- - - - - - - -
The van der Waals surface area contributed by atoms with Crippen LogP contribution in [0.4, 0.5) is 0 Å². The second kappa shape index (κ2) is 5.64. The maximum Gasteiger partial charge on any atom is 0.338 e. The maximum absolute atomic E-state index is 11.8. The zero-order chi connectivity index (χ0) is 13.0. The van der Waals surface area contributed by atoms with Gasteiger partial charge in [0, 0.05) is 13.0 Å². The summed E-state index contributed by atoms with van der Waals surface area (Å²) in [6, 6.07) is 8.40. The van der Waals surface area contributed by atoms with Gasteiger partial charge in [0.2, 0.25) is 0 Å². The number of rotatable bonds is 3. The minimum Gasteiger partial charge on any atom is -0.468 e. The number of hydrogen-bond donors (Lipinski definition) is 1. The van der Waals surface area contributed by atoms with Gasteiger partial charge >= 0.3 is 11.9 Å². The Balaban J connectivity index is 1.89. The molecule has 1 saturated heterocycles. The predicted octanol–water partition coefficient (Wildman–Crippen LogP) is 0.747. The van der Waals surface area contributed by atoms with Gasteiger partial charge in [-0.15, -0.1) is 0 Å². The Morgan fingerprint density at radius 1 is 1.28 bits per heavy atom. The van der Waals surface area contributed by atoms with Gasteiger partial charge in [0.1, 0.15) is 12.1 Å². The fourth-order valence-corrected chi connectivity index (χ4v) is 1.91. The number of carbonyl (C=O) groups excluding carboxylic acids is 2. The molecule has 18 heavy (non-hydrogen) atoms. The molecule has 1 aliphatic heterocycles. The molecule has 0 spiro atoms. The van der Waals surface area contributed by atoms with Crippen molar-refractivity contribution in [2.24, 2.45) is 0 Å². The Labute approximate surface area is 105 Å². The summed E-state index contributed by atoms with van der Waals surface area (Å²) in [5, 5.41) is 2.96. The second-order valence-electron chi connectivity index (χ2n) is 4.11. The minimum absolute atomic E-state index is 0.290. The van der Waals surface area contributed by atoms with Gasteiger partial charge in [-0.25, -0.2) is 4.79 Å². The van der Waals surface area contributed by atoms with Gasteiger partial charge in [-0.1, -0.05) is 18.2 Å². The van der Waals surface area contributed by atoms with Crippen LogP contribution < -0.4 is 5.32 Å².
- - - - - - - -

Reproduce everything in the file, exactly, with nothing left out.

The van der Waals surface area contributed by atoms with Crippen LogP contribution in [0.4, 0.5) is 0 Å². The second kappa shape index (κ2) is 5.64. The maximum Gasteiger partial charge on any atom is 0.338 e. The maximum absolute atomic E-state index is 11.8. The zero-order chi connectivity index (χ0) is 13.0. The van der Waals surface area contributed by atoms with Gasteiger partial charge in [0, 0.05) is 13.0 Å². The summed E-state index contributed by atoms with van der Waals surface area (Å²) in [6, 6.07) is 8.40. The van der Waals surface area contributed by atoms with Gasteiger partial charge in [0.2, 0.25) is 0 Å². The number of rotatable bonds is 3. The minimum Gasteiger partial charge on any atom is -0.468 e. The number of hydrogen-bond donors (Lipinski definition) is 1. The van der Waals surface area contributed by atoms with Gasteiger partial charge >= 0.3 is 11.9 Å². The Balaban J connectivity index is 1.89. The molecule has 1 saturated heterocycles. The predicted octanol–water partition coefficient (Wildman–Crippen LogP) is 0.747. The van der Waals surface area contributed by atoms with Gasteiger partial charge in [-0.15, -0.1) is 0 Å². The Morgan fingerprint density at radius 1 is 1.28 bits per heavy atom. The van der Waals surface area contributed by atoms with Gasteiger partial charge in [0.1, 0.15) is 12.1 Å². The fourth-order valence-corrected chi connectivity index (χ4v) is 1.91. The number of carbonyl (C=O) groups excluding carboxylic acids is 2. The molecule has 18 heavy (non-hydrogen) atoms. The molecule has 1 aliphatic heterocycles. The molecule has 0 spiro atoms. The van der Waals surface area contributed by atoms with Crippen molar-refractivity contribution in [2.24, 2.45) is 0 Å². The Labute approximate surface area is 105 Å². The summed E-state index contributed by atoms with van der Waals surface area (Å²) in [5, 5.41) is 2.96. The second-order valence-electron chi connectivity index (χ2n) is 4.11. The minimum absolute atomic E-state index is 0.290. The van der Waals surface area contributed by atoms with Gasteiger partial charge in [-0.25, -0.2) is 4.79 Å². The van der Waals surface area contributed by atoms with Gasteiger partial charge in [-0.1, -0.05) is 18.2 Å². The van der Waals surface area contributed by atoms with Crippen LogP contribution < -0.4 is 5.32 Å².